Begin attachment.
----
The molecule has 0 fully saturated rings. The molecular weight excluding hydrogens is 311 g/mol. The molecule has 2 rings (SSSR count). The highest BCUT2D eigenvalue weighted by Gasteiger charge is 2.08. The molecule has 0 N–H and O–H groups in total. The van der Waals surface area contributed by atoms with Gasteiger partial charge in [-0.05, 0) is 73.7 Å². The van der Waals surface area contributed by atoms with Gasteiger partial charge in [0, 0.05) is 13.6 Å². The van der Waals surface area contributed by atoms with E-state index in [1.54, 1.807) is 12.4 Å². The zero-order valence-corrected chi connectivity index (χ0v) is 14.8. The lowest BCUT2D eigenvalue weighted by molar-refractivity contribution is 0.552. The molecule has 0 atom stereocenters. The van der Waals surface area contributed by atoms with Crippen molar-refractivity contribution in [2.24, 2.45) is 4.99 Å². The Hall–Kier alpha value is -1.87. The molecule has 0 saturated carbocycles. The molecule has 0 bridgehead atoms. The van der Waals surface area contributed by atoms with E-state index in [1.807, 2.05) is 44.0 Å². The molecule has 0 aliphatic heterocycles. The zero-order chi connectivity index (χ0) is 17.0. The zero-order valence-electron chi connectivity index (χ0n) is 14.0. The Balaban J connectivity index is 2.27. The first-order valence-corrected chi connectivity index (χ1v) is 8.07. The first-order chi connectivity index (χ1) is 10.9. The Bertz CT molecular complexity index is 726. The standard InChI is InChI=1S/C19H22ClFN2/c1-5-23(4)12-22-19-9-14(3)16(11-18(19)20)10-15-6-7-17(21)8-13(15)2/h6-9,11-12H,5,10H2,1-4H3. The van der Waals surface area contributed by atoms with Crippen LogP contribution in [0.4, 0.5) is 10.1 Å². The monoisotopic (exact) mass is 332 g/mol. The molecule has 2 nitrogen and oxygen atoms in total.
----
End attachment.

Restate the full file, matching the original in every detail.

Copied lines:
The molecule has 0 fully saturated rings. The molecular weight excluding hydrogens is 311 g/mol. The molecule has 2 rings (SSSR count). The highest BCUT2D eigenvalue weighted by Gasteiger charge is 2.08. The molecule has 0 N–H and O–H groups in total. The van der Waals surface area contributed by atoms with Gasteiger partial charge in [-0.05, 0) is 73.7 Å². The van der Waals surface area contributed by atoms with Gasteiger partial charge in [0, 0.05) is 13.6 Å². The van der Waals surface area contributed by atoms with E-state index in [1.54, 1.807) is 12.4 Å². The zero-order valence-corrected chi connectivity index (χ0v) is 14.8. The lowest BCUT2D eigenvalue weighted by molar-refractivity contribution is 0.552. The molecule has 0 atom stereocenters. The van der Waals surface area contributed by atoms with Crippen molar-refractivity contribution in [2.24, 2.45) is 4.99 Å². The Hall–Kier alpha value is -1.87. The molecule has 0 saturated carbocycles. The molecule has 0 bridgehead atoms. The van der Waals surface area contributed by atoms with E-state index in [1.807, 2.05) is 44.0 Å². The molecule has 0 aliphatic heterocycles. The zero-order chi connectivity index (χ0) is 17.0. The zero-order valence-electron chi connectivity index (χ0n) is 14.0. The Balaban J connectivity index is 2.27. The first-order valence-corrected chi connectivity index (χ1v) is 8.07. The first-order chi connectivity index (χ1) is 10.9. The Bertz CT molecular complexity index is 726. The standard InChI is InChI=1S/C19H22ClFN2/c1-5-23(4)12-22-19-9-14(3)16(11-18(19)20)10-15-6-7-17(21)8-13(15)2/h6-9,11-12H,5,10H2,1-4H3. The van der Waals surface area contributed by atoms with Crippen LogP contribution in [0.4, 0.5) is 10.1 Å². The monoisotopic (exact) mass is 332 g/mol. The molecule has 2 nitrogen and oxygen atoms in total.